Carbon nanomaterials as potential substitutes for scarce metals
Journal article, 2017

There is growing evidence of resource problems related to the use of scarce metals in society, including the long-term risk of world-wide depletion of high-grade ores, shorter-term supply deficits and mineral related conflicts. In this study, we explore the idea that scarce metals may be substituted by nanomaterials based on the abundant element carbon, primarily graphene, nanotubes and fullerenes. We depart from a list of 14 geochemically scarce metals: antimony, beryllium, chromium, cobalt, gallium, germanium, gold, indium, niobium, platinum, silver, tantalum, tin and tungsten. We then review scientific papers and patents for carbon nanomaterial technologies that, if successfully implemented, could reduce or eliminate the need for each metal in its main application. For all main applications except for gold in jewelry, such technologies were identified. Most of the identified technologies were described in more than 100 papers. This suggests that there is an ongoing promising development of carbon nanomaterial technologies for applications currently relying on scarce metals. However, we recommend further studies to scrutinize these technologies regarding their environmental performance to avoid problem shifting from metal scarcity to (eco)toxic effects of the carbon nanomaterials themselves or other impacts related to their production and use.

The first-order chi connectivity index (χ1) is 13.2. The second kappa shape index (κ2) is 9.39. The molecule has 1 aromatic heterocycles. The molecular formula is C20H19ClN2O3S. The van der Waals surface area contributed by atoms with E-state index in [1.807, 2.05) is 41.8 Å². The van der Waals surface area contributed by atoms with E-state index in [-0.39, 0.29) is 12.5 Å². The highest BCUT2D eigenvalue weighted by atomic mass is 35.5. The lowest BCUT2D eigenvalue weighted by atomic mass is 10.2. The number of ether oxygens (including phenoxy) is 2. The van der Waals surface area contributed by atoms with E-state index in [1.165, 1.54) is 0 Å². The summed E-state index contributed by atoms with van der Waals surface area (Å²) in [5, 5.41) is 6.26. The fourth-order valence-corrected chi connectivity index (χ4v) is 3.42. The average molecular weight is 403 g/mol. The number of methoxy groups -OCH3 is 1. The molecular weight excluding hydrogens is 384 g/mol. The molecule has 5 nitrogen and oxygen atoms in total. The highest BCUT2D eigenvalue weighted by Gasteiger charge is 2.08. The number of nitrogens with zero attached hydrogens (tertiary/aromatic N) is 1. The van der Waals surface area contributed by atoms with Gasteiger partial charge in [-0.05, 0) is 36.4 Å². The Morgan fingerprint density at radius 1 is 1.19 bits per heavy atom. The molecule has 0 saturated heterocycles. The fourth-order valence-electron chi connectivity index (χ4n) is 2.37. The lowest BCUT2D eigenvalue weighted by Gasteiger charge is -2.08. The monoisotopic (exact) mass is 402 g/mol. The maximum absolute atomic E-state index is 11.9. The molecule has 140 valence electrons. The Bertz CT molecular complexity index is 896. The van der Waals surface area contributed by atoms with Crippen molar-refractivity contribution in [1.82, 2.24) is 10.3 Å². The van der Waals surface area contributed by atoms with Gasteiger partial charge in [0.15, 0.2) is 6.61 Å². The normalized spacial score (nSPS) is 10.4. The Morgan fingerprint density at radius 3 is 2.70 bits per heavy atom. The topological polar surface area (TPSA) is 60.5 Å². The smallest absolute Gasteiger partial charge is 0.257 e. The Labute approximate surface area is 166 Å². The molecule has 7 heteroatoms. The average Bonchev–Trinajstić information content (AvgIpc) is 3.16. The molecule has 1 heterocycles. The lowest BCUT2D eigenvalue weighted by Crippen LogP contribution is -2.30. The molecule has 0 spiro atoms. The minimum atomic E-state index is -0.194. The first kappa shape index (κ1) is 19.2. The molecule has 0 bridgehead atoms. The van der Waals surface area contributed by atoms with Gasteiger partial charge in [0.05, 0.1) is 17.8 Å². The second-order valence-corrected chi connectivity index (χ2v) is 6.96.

Substitution

Graphene

Transmaterialization

Resource

Carbon nanotube

Author

Rickard Arvidsson

Chalmers, Energy and Environment, Environmental Systems Analysis

Björn Sandén

Chalmers, Energy and Environment, Environmental Systems Analysis

Journal of Cleaner Production

0959-6526 (ISSN)

Vol. 156 253-261

Driving Forces

Sustainable development

Subject Categories

Environmental Engineering

Nano Technology

DOI

10.1016/j.jclepro.2017.04.048

More information

Created

10/8/2017